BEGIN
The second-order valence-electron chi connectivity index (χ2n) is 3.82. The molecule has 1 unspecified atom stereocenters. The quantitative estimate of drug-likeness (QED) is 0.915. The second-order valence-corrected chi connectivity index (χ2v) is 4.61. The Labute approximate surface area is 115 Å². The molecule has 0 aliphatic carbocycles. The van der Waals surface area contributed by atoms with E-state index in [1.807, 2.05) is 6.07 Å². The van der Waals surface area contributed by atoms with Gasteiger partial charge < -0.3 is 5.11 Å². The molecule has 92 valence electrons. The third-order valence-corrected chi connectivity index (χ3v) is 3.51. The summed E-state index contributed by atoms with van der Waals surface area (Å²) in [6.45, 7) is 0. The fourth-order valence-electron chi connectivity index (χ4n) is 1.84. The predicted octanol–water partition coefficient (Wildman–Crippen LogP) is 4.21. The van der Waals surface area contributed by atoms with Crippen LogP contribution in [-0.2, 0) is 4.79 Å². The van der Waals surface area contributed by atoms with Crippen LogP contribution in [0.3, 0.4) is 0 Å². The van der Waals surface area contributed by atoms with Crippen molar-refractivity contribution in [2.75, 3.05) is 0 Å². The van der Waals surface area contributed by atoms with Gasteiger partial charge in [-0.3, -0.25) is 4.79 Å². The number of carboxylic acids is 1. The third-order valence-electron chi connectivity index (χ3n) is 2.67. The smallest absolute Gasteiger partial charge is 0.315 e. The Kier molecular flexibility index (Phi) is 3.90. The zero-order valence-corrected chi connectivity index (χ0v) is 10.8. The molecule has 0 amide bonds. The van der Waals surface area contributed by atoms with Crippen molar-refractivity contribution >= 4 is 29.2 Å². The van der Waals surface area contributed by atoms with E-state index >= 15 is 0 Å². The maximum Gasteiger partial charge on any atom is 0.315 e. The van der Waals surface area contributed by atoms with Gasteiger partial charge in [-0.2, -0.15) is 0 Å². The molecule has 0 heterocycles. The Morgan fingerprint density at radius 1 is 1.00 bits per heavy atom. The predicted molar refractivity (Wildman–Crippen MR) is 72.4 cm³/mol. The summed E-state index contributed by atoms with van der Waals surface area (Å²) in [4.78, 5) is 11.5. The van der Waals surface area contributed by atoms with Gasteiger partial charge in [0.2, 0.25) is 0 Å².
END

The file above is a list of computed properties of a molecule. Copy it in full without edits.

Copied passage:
The second-order valence-electron chi connectivity index (χ2n) is 3.82. The molecule has 1 unspecified atom stereocenters. The quantitative estimate of drug-likeness (QED) is 0.915. The second-order valence-corrected chi connectivity index (χ2v) is 4.61. The Labute approximate surface area is 115 Å². The molecule has 0 aliphatic carbocycles. The van der Waals surface area contributed by atoms with E-state index in [1.807, 2.05) is 6.07 Å². The van der Waals surface area contributed by atoms with Gasteiger partial charge < -0.3 is 5.11 Å². The molecule has 92 valence electrons. The third-order valence-corrected chi connectivity index (χ3v) is 3.51. The summed E-state index contributed by atoms with van der Waals surface area (Å²) in [6.45, 7) is 0. The fourth-order valence-electron chi connectivity index (χ4n) is 1.84. The predicted octanol–water partition coefficient (Wildman–Crippen LogP) is 4.21. The van der Waals surface area contributed by atoms with Crippen LogP contribution in [-0.2, 0) is 4.79 Å². The van der Waals surface area contributed by atoms with Crippen LogP contribution in [0.3, 0.4) is 0 Å². The van der Waals surface area contributed by atoms with Crippen molar-refractivity contribution in [2.75, 3.05) is 0 Å². The van der Waals surface area contributed by atoms with Gasteiger partial charge in [-0.3, -0.25) is 4.79 Å². The number of carboxylic acids is 1. The third-order valence-electron chi connectivity index (χ3n) is 2.67. The smallest absolute Gasteiger partial charge is 0.315 e. The Kier molecular flexibility index (Phi) is 3.90. The zero-order valence-corrected chi connectivity index (χ0v) is 10.8. The molecule has 0 amide bonds. The van der Waals surface area contributed by atoms with Crippen molar-refractivity contribution >= 4 is 29.2 Å². The van der Waals surface area contributed by atoms with E-state index >= 15 is 0 Å². The maximum Gasteiger partial charge on any atom is 0.315 e. The van der Waals surface area contributed by atoms with Gasteiger partial charge in [-0.2, -0.15) is 0 Å². The molecule has 0 heterocycles. The Morgan fingerprint density at radius 1 is 1.00 bits per heavy atom. The predicted molar refractivity (Wildman–Crippen MR) is 72.4 cm³/mol. The summed E-state index contributed by atoms with van der Waals surface area (Å²) in [4.78, 5) is 11.5. The van der Waals surface area contributed by atoms with Gasteiger partial charge in [0.2, 0.25) is 0 Å².